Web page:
The Swift Ditch

The Swift Ditch (old channel, only just canoeable - with weirs) outflows into the Thames at the top of Culham Reach.
There is a wooden towpath bridge , and then beyond it a pool below the old Bridge.
Beyond that the Swift Ditch is crossed by the modern replacement for the old Bridge, carrying the A415 This is the downstream end of what was the main navigation stream.  Notice the 1820 quotation for Abingdon Bridge in which what is now the main stream was referred to as 'the new cut'. (New, that is, in the ninth century!)
I notice some understandable confusion as to which is the old river and which is the new cut - the new cut goes under Abingdon Bridge to the Abingdon Lock. The old river course is what we now call the Swift Ditch.

Culham Old Bridge was possibly at one time the most important bridge at Abingdon.
A civil war skirmish was fought on this old Culham Bridge. The Royalists unsuccessfully tried to attack the Roundheads in Abingdon.
1645 -

Colonel Sir Henry Gage was mortally wounded attempting to destroy Culham Bridge and establish a fort against Abingdon; he is replaced as Governor of Oxford by William Legge.

1848: Thought to be the Swift Ditch -
from "Pleasant Spots around Oxford" by Alfred Rimmer -

A channel of the Thames near Abingdon,1848: from Pleasant Spots around Oxford by Alfred Rimmer
A channel of the Thames near Abingdon, 1848
from Pleasant Spots around Oxford by Alfred Rimmer

1929: A Thames Survey -

Culham Bridges. The old bridge was built in 1416 by the Guild of the Brotherhood of Christ, who erected Abingdon Bridge: it is of stone with medieval arches, 23 feet wide between parapets, including one side-walk 3 feet 3 inches wide.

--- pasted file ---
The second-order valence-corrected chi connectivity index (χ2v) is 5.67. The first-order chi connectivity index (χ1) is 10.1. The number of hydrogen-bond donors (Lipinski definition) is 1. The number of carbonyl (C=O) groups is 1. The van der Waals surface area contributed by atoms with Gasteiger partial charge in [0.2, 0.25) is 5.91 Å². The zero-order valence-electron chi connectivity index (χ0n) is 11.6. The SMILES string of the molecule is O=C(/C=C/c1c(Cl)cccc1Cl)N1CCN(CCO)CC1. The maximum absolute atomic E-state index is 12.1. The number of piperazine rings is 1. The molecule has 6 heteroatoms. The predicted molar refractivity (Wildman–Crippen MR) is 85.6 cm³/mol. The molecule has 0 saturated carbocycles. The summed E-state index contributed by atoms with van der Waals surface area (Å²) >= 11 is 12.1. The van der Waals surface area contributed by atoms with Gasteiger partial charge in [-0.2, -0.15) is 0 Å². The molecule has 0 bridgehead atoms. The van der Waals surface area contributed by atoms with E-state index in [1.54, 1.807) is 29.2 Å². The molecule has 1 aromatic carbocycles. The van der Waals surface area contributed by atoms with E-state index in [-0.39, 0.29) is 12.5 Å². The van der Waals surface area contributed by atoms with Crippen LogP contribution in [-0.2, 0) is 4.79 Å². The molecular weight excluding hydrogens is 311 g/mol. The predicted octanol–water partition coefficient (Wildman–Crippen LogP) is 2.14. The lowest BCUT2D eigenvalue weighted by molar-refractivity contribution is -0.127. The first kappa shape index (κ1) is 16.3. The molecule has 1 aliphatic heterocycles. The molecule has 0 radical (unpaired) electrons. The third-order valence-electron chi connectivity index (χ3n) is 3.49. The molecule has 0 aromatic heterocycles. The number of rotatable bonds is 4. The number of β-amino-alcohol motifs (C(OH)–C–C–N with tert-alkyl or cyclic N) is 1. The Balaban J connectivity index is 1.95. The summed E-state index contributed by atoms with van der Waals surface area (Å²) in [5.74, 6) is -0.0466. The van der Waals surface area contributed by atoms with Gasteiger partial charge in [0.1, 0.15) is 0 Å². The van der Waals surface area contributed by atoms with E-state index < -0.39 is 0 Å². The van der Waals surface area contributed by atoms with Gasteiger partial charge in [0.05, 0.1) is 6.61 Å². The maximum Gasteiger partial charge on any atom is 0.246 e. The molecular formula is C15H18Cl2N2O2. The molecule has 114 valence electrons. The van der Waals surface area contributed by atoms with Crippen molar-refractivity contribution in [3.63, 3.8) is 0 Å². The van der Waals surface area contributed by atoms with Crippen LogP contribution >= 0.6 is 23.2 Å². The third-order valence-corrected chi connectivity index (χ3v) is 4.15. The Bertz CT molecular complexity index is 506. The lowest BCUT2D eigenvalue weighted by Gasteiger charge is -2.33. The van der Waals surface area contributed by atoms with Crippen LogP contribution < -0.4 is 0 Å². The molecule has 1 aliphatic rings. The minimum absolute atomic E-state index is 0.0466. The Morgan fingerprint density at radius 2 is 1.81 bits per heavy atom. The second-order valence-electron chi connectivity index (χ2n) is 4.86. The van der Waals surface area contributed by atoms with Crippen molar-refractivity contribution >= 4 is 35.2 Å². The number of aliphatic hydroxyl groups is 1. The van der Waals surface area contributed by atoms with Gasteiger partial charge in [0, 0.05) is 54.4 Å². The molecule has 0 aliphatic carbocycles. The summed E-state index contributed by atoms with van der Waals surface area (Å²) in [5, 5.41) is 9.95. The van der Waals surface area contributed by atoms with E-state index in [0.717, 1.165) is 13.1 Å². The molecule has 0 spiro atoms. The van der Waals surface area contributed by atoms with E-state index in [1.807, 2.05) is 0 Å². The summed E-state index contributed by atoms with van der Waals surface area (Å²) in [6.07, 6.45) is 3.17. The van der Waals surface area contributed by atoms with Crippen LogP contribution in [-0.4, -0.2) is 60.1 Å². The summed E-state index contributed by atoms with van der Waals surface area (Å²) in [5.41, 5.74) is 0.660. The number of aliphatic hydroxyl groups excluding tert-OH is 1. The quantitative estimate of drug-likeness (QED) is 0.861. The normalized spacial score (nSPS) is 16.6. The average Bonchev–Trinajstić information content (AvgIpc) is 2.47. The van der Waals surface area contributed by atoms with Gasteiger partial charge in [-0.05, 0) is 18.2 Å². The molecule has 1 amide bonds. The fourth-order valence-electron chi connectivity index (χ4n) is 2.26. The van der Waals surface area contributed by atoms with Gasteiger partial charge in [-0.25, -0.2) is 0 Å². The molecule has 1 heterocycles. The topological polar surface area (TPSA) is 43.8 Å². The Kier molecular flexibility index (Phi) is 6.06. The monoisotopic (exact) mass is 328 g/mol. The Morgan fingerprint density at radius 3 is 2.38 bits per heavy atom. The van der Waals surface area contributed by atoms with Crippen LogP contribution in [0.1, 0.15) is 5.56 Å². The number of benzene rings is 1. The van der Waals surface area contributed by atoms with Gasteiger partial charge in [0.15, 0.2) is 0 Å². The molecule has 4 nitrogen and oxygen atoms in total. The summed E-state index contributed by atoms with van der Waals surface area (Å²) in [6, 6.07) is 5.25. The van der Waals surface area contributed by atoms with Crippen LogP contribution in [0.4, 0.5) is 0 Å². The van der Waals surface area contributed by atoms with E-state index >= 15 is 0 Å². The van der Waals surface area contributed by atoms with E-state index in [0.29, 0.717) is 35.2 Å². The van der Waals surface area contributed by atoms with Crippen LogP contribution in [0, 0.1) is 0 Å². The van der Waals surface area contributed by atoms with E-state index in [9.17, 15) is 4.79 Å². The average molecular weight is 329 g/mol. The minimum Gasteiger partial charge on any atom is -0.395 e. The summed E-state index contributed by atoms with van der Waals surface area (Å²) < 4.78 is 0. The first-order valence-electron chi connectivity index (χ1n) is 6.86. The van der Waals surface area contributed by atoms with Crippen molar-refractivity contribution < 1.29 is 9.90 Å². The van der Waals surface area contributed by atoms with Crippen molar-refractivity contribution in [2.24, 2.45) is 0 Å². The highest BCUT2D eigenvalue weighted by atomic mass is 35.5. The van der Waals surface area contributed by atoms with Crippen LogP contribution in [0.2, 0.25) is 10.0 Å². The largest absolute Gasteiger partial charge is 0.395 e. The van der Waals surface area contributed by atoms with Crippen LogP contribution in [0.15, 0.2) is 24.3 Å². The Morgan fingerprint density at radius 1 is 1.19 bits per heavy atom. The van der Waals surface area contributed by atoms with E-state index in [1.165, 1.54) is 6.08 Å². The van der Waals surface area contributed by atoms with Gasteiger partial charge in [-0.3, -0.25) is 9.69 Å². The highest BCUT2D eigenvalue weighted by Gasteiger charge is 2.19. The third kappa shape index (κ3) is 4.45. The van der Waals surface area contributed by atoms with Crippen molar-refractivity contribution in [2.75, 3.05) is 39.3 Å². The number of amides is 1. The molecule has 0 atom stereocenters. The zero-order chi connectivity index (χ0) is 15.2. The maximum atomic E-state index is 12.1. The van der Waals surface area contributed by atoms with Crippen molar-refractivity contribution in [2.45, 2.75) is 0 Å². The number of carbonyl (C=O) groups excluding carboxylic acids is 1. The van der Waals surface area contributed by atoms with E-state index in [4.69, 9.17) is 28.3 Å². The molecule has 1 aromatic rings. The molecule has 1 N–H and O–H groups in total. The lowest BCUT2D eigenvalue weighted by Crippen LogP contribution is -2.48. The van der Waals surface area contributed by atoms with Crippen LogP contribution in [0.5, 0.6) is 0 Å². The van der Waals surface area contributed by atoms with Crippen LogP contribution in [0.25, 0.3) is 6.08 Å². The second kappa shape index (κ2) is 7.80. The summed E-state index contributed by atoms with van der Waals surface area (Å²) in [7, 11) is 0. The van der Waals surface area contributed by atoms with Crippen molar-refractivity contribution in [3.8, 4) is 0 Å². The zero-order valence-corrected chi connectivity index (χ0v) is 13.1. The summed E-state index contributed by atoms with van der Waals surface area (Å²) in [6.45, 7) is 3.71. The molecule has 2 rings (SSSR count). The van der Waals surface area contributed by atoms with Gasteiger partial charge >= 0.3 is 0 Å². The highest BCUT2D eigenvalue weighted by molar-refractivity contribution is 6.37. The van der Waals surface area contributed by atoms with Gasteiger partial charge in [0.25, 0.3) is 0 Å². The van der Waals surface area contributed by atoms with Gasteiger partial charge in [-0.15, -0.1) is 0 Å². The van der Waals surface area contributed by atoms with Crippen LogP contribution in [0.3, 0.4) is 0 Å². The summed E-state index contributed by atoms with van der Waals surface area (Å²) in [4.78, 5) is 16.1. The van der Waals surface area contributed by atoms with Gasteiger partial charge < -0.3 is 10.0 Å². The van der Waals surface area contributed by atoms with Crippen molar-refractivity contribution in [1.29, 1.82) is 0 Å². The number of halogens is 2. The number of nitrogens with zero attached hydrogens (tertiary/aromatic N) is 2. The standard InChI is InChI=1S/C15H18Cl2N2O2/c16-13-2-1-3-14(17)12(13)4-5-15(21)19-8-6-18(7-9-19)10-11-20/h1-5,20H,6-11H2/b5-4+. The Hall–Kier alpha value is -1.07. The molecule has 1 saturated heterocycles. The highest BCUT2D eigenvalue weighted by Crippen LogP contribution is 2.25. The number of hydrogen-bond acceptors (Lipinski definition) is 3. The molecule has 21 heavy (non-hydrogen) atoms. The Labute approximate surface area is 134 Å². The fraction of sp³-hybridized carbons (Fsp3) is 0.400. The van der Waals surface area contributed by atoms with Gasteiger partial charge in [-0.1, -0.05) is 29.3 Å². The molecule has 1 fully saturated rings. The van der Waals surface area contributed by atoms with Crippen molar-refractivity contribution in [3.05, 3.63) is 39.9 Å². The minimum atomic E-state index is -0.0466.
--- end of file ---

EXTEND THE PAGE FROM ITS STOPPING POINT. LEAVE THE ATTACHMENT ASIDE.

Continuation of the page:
Owing to its age and condition it is now only open to pedestrians and all other traffic has been diverted to the New Bridge, built 1927-8, which is of stone, well designed, having one large elliptical arch spanning the stream and two side semi-circular arches. The roadway and new approaches are of generous width with two side-walks. Headway above normal water-level, 15 feet 6 inches.
Tolls are payable at the toll-house on the Berkshire side.

1963: Culham old Bridge,the Burycroft listed as of special historic or architectural interest -

CULHAM THE BURYCROFT SU5095 (West side) 10/35 Culham Old Bridge 18/07/63
Bridge. c.1416, built by the Abingdon Guild of the Holy Cross, widened and north side rebuilt C18.
Parapet restored mid C20. Squared uncoursed stone.
Five 4-centred arches of varying heights. Plain parapet.
North side has 5 round arches.
during the Civil War, in May 1644 the parliamentarians seized the bridge and attacked royalist convoys to Oxford.
This led to an unsuccessful royalist attempt to recapture and demolish the bridge (the Battle of Culham Bridge, January l645).
Scheduled Ancient Monument. (V.C.H.: Oxfordshire, Vol.7, 1962, p.27 and p.31).

Culham Old Bridge
© Copyright Bill Nicholls and licensed for reuse under this Creative Commons Licence.